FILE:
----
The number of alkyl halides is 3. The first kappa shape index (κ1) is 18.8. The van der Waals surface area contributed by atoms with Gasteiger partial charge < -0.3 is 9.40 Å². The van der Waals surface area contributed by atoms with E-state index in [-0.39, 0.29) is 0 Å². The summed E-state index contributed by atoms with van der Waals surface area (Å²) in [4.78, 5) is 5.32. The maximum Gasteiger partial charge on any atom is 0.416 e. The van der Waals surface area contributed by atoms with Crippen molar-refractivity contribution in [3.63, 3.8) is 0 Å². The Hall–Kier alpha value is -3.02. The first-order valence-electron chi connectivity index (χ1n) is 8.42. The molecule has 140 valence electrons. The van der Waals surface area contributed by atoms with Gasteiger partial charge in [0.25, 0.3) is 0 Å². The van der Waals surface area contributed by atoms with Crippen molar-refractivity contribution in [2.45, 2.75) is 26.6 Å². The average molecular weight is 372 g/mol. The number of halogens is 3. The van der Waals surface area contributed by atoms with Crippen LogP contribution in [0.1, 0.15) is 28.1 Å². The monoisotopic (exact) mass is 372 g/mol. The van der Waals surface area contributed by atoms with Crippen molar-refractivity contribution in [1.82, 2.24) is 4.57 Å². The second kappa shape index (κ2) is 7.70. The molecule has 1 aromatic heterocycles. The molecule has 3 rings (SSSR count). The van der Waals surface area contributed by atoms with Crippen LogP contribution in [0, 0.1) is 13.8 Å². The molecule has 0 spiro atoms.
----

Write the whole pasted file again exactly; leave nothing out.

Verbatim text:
The number of alkyl halides is 3. The first kappa shape index (κ1) is 18.8. The van der Waals surface area contributed by atoms with Gasteiger partial charge < -0.3 is 9.40 Å². The van der Waals surface area contributed by atoms with E-state index in [-0.39, 0.29) is 0 Å². The summed E-state index contributed by atoms with van der Waals surface area (Å²) in [4.78, 5) is 5.32. The maximum Gasteiger partial charge on any atom is 0.416 e. The van der Waals surface area contributed by atoms with Crippen molar-refractivity contribution in [3.63, 3.8) is 0 Å². The Hall–Kier alpha value is -3.02. The first-order valence-electron chi connectivity index (χ1n) is 8.42. The molecule has 140 valence electrons. The van der Waals surface area contributed by atoms with Gasteiger partial charge in [0.25, 0.3) is 0 Å². The van der Waals surface area contributed by atoms with Crippen molar-refractivity contribution in [2.45, 2.75) is 26.6 Å². The average molecular weight is 372 g/mol. The number of halogens is 3. The van der Waals surface area contributed by atoms with Crippen LogP contribution in [0.1, 0.15) is 28.1 Å². The monoisotopic (exact) mass is 372 g/mol. The van der Waals surface area contributed by atoms with Crippen molar-refractivity contribution in [1.82, 2.24) is 4.57 Å². The second kappa shape index (κ2) is 7.70. The molecule has 1 aromatic heterocycles. The molecule has 3 rings (SSSR count). The van der Waals surface area contributed by atoms with Crippen LogP contribution in [0, 0.1) is 13.8 Å². The molecule has 0 spiro atoms.